Return of Argentine Peronism throws shadow over Falklands
The Falklands have been in British hands since 1833 but Argentina has waged a diplomatic battle -- that spilled into economic and then actual warfare -- since the 1960s to try to gain control of the archipelago.
Argentine troops invaded the windswept islands for 74 days in 1982, before Britain swiftly defeated them.
And while few islanders believe their closest South American neighbor would invade again, it is the economic impact of another hostile government that concerns them the most.
"They do their best to upset our economy putting all sorts of sanctions on various things and just being generally unpleasant," complained Shirley Hirtle, 76, who works at the Historic Dockyard Museum in the capital Stanley.
Relations had improved under the Mauricio Macri administration since 2015.
But Peronist frontrunner Alberto Fernandez warned in a presidential debate on Tuesday that he wanted to "renew sovereignty claims" over the more than 750 islands -- known as Las Malvinas in Spanish.
Asked about the potential return to power of a Peronist, Hirtle said she was "very angry about it."
"They're totally brainwashed from birth onwards. They rewrite their own history."
Hirtle pointed to the 2013 referendum in the Falklands where 99.8 percent of islanders voted to remain British.
Of the 1,517 voters, only three said 'No', while one ballot was invalid.
"In Argentina, I'm sure there are plenty of people who'd like to see an island have their own freedom and the right to their own self determination, but there are other people who don't want that," said Sally Heathman, 25, a communications and media assistant for the Falkland Islands government.
Britain has claimed the Falklands since settling the West island in 1765, while Argentina says it inherited the archipelago from former colonial power Spain, which invoked sovereignty in 1767 after purchasing a French settlement on the East island.
Under Kirchner, South America's third biggest economy made threatening noises regarding the Falklands' main link with the outside world: their weekly flight to and from Chile's capital Santiago, which uses Argentine airspace.
With a second weekly flight from Sao Paulo in Brazil due to begin in November, a change of administration in Buenos Aires could put that at risk.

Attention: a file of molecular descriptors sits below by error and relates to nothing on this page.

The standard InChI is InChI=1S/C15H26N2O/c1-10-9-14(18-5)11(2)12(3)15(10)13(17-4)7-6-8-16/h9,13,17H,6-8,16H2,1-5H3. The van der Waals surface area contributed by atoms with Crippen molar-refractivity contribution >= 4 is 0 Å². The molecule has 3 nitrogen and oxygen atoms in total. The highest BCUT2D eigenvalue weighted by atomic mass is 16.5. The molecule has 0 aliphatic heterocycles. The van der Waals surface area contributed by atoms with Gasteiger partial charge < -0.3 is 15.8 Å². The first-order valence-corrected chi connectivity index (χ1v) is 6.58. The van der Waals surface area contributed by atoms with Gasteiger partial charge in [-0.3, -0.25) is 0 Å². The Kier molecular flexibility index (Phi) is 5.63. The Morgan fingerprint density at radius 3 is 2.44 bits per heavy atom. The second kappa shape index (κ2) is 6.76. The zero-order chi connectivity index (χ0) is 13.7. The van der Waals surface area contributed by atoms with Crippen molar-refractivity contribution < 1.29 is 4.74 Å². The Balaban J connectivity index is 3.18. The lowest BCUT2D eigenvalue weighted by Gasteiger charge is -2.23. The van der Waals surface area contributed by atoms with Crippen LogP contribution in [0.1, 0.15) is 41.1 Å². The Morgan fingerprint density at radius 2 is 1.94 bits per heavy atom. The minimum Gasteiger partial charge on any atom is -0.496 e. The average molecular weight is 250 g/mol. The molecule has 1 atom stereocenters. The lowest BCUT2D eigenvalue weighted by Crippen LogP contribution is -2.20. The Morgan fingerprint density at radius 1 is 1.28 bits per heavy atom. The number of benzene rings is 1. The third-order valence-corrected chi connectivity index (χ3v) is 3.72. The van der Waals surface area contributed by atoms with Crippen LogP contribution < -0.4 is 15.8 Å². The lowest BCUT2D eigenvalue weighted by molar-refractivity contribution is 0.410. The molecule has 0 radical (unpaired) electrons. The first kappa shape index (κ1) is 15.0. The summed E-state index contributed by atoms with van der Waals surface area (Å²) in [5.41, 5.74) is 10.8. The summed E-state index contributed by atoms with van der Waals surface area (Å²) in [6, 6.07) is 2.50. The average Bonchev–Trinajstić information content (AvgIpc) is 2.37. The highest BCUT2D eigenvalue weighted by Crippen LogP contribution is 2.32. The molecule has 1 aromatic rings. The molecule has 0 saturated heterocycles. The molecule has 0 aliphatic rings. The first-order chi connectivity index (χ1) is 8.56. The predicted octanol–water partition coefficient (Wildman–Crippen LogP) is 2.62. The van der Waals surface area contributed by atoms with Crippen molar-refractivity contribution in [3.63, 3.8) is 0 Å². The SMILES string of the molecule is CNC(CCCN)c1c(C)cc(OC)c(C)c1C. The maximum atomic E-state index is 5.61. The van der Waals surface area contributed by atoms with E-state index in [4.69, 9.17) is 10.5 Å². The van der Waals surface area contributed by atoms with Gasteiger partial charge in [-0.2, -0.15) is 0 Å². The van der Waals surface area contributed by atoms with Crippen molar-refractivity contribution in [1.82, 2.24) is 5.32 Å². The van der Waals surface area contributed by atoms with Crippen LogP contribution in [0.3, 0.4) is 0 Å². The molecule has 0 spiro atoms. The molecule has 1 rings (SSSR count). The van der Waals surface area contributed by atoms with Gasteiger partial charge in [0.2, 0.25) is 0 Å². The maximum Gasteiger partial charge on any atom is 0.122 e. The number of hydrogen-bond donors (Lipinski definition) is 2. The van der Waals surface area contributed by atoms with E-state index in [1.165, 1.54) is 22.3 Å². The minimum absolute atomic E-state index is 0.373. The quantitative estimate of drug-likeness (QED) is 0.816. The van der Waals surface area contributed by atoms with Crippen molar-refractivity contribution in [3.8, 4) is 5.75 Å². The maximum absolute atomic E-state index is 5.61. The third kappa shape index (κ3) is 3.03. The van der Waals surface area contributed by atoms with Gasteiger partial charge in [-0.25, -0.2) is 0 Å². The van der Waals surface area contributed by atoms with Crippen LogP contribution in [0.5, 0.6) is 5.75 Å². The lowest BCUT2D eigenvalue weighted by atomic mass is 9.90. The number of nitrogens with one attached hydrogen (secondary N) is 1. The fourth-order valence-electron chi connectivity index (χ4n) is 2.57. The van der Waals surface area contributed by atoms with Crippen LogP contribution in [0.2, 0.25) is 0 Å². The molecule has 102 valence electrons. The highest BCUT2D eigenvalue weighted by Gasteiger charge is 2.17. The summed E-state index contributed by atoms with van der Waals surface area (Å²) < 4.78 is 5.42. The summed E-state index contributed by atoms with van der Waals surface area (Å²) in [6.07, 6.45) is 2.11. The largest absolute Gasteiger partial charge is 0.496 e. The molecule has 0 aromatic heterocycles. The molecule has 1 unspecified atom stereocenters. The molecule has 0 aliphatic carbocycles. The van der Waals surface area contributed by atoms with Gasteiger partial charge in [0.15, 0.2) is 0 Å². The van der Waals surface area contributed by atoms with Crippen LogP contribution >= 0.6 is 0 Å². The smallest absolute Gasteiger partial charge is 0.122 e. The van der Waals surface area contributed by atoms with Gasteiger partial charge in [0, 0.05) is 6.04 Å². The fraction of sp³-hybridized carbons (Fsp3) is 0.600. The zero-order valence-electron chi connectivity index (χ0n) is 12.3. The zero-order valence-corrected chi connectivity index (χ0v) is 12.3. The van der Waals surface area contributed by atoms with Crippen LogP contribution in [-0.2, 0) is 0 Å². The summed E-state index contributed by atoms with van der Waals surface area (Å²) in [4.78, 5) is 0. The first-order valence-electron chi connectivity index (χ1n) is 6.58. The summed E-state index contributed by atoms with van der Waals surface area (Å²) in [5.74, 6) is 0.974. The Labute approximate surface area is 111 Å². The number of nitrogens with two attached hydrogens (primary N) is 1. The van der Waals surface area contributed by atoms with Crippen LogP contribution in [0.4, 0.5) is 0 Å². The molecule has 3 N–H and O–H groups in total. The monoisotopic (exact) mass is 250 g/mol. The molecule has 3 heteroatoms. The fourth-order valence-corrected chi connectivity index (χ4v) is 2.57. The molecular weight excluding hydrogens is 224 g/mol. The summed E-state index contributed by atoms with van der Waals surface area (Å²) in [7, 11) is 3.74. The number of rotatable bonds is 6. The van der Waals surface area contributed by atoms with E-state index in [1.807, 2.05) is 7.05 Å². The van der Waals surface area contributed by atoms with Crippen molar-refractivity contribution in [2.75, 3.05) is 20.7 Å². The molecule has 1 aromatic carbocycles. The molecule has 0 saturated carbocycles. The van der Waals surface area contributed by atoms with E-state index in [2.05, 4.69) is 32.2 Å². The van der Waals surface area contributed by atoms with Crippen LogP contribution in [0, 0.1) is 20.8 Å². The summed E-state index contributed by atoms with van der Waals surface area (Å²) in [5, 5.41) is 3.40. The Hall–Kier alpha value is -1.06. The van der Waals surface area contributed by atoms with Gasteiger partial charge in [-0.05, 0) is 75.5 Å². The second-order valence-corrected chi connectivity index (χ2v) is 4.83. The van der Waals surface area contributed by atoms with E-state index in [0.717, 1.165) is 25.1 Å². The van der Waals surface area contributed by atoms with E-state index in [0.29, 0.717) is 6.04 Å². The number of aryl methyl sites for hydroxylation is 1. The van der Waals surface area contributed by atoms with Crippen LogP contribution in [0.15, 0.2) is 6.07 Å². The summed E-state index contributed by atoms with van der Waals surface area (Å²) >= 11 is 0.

"I wouldn't be at all surprised if there was ... a problem with the second flight," said Keith Heathman, 76, a driver for Battlefield Tours.
The flight from Santiago, through Punta Arenas on Chile's southern tip, is operated by LATAM, which will organize the Sao Paulo fight.
Sally Ellis, 48, is the Falklands agent for LATAM and says the Chilean-based company won't allow any mention of the islands in its inflight magazine.
She said in the past there has been pressure to stop the flight but branded it "saber rattling."
Many Argentines, such as 50-year-old Walter Goncalves, visit the Falklands to pay their respects at the Argentine cemetery near Darwin.
Goncalves braved the biting cold, wind, sleet and snow to hike key battlegrounds such as Mounts Longdon, Tumbledown and Two Sisters.
"I didn't want to die without seeing them," he told AFP.
"Malvinas is a battle that isn't over for an Argentine," he said.
"It's a battle in which an Argentine will always try to have them recognized as Argentine, because they are Argentine."
Once a month, the Santiago flight stops off in Rio Gallegos in Argentine Patagonia, while the new Sao Paulo flight is due for a monthly stop in Cordoba -- Argentina's second biggest city.
"It would be cutting off their nose to spite their face," if Argentina impeded those flights, said Ellis.
'They asked for a bribe'
Some, though, fear for the future if the liberal, market-friendly Macri loses the election.
Australian Darrel Day, who runs an adventure tourism company out of Stanley, said that under the Kirchner administration he had a yacht seized in Argentina and had to pay a $186,000 bond in cash to release it.
"They openly asked for a bribe," said the 49-year-old. "Macri got on top of the corruption. Dealing with Aduana (Argentine customs) is a lot easier" now.
"That's why I'm so worried about" Fernandez winning the election.
Falkland Islanders are a resilient bunch, though, and know how to manage hardship.
Occasionally the boat carrying food supplies is delayed due to bad weather.
"You're running a bit low on your food stores and you think: oh it's OK, I can get it from a tin or there's meat in the freezer or something along those lines," said Sally Heathman.